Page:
Recently, I had the honor of participating in a traditional Pachamama Ceremony on the shores of Laguna Huaypo, just outside Urubamba, Peru. Three Incan shamans led our students and staff through a sacred ritual offering for the health, work and welfare of Mother Earth. The ceremony also served as our welcome to the Andean community, and the three shamans kindly called for ancient spirits to guide us in our Peruvian endeavors.
Being at the lake was especially meaningful for me because as a child I grew up on Lake Michigan and now have a home near Lake Superior in Bayfield County, Wisconsin. For some people, mountains speak directly to them, for others it is the plains or the desert. For me, it is water that has always provided a connection to place and family.
As the head of school for THINK Global School, the first day of each term starts in a different country. My family travels with the school; we have been to New Zealand, Costa Rica, Greece, Sweden, Italy, Bosnia, and now Peru. We have the honor of witnessing immense beauty firsthand as well as the destruction of our planet. Whether we are in the fjords of Sweden, the cloud forests of Costa Rica, an island off the coast of Athens, or the mountains of Peru, water is what binds all living things together.
William Forster Lloyd in 1883 wrote “The Tragedy of the Commons.” In it he describes a pasture that all herdmen can use. Due to disease, warfare, and other factors, the carrying capacity of the pasture is only reached after many years of community growth.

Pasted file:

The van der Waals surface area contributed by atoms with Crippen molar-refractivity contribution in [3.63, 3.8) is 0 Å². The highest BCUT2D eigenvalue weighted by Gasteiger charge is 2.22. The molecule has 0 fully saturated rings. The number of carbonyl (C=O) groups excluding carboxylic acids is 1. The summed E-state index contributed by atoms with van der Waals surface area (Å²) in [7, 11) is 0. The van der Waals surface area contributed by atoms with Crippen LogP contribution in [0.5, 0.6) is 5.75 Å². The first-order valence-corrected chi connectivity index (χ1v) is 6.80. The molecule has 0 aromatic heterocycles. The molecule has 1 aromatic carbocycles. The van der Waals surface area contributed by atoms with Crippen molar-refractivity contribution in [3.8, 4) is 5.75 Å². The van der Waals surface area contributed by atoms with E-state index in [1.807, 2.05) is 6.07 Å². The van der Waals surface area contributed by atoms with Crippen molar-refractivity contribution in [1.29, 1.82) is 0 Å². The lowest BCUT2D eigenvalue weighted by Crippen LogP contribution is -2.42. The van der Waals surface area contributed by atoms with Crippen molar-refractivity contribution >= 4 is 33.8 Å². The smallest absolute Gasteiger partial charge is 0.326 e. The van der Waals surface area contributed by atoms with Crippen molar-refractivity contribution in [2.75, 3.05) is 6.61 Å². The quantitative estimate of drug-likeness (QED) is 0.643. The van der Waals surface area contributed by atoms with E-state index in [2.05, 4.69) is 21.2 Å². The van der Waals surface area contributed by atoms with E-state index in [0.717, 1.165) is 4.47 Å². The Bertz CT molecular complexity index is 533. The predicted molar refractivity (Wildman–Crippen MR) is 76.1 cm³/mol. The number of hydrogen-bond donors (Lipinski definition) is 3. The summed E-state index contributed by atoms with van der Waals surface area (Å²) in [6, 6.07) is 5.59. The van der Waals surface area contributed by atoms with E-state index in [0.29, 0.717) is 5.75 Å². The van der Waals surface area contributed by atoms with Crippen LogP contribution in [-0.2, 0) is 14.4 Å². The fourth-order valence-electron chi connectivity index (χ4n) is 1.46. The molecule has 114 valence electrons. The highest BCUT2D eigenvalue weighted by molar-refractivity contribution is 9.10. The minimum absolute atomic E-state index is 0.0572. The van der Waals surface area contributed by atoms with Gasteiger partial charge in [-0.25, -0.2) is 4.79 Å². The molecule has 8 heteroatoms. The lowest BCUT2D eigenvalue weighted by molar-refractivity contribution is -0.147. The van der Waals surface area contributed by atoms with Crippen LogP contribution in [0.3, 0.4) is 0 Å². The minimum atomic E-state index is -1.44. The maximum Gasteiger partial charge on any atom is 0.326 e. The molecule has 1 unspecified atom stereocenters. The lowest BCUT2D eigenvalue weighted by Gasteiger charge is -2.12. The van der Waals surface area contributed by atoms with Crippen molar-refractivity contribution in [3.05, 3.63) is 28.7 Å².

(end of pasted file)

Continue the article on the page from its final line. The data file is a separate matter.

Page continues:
Fast forward to 2016. All across the world the “commons” are reaching their carrying capacity and as a result whole ecosystems are collapsing. Since no one really owns the commons, it is easy for a polluter to go unchecked. Often the public is only outraged after the damage has been done. Due to the nature of water, damage done at point A is only seen at point B, C, or D, making it extremely challenging to hold anyone accountable for the damage. Gross damage done by large corporations is easier to point a finger at, but remediation of corporate violations is harder to settle and takes years in the courts for a decisive decision while entire communities are continuously and irreparably harmed. Often companies factor the cost of environmental fines into their products knowing full well they will be damaging the environment. Or through political influence they often times shape the rules that regulate their own industry.